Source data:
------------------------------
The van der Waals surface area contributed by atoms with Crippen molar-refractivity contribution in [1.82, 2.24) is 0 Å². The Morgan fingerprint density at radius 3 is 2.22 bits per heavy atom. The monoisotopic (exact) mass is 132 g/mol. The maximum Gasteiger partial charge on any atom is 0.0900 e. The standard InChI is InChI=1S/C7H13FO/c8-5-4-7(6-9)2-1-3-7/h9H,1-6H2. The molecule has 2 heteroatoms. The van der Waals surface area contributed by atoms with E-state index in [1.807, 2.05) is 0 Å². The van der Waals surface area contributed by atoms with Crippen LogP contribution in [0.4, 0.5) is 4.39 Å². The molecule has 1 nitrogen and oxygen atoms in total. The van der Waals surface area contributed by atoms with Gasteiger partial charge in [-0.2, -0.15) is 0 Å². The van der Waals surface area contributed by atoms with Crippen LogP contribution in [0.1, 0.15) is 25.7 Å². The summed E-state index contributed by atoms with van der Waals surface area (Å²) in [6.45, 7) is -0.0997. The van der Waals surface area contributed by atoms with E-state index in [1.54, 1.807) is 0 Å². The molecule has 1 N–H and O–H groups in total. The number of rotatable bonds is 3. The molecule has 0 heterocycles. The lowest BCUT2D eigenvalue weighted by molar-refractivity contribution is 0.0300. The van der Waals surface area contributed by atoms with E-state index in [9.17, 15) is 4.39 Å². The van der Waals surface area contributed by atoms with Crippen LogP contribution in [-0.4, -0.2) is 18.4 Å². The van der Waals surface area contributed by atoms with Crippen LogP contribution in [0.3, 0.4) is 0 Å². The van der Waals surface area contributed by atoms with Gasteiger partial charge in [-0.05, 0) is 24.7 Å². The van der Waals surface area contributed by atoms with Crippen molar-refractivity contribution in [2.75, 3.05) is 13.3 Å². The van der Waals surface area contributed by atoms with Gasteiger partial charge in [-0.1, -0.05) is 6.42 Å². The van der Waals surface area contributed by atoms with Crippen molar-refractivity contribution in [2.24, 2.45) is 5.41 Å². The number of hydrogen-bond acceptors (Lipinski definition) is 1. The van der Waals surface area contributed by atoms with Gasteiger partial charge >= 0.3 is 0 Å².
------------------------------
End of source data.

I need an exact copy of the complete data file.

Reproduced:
The van der Waals surface area contributed by atoms with Crippen molar-refractivity contribution in [1.82, 2.24) is 0 Å². The Morgan fingerprint density at radius 3 is 2.22 bits per heavy atom. The monoisotopic (exact) mass is 132 g/mol. The maximum Gasteiger partial charge on any atom is 0.0900 e. The standard InChI is InChI=1S/C7H13FO/c8-5-4-7(6-9)2-1-3-7/h9H,1-6H2. The molecule has 2 heteroatoms. The van der Waals surface area contributed by atoms with E-state index in [1.807, 2.05) is 0 Å². The van der Waals surface area contributed by atoms with Crippen LogP contribution in [0.4, 0.5) is 4.39 Å². The molecule has 1 nitrogen and oxygen atoms in total. The van der Waals surface area contributed by atoms with Gasteiger partial charge in [-0.2, -0.15) is 0 Å². The van der Waals surface area contributed by atoms with Crippen LogP contribution in [0.1, 0.15) is 25.7 Å². The summed E-state index contributed by atoms with van der Waals surface area (Å²) in [6.45, 7) is -0.0997. The van der Waals surface area contributed by atoms with E-state index in [1.54, 1.807) is 0 Å². The molecule has 1 N–H and O–H groups in total. The number of rotatable bonds is 3. The molecule has 0 heterocycles. The lowest BCUT2D eigenvalue weighted by molar-refractivity contribution is 0.0300. The van der Waals surface area contributed by atoms with E-state index in [9.17, 15) is 4.39 Å². The van der Waals surface area contributed by atoms with Crippen LogP contribution in [-0.4, -0.2) is 18.4 Å². The van der Waals surface area contributed by atoms with Crippen LogP contribution in [0.3, 0.4) is 0 Å². The van der Waals surface area contributed by atoms with Gasteiger partial charge in [-0.05, 0) is 24.7 Å². The van der Waals surface area contributed by atoms with Crippen molar-refractivity contribution in [2.75, 3.05) is 13.3 Å². The van der Waals surface area contributed by atoms with Gasteiger partial charge in [-0.1, -0.05) is 6.42 Å². The van der Waals surface area contributed by atoms with Crippen molar-refractivity contribution in [2.24, 2.45) is 5.41 Å². The number of hydrogen-bond acceptors (Lipinski definition) is 1. The van der Waals surface area contributed by atoms with Gasteiger partial charge >= 0.3 is 0 Å².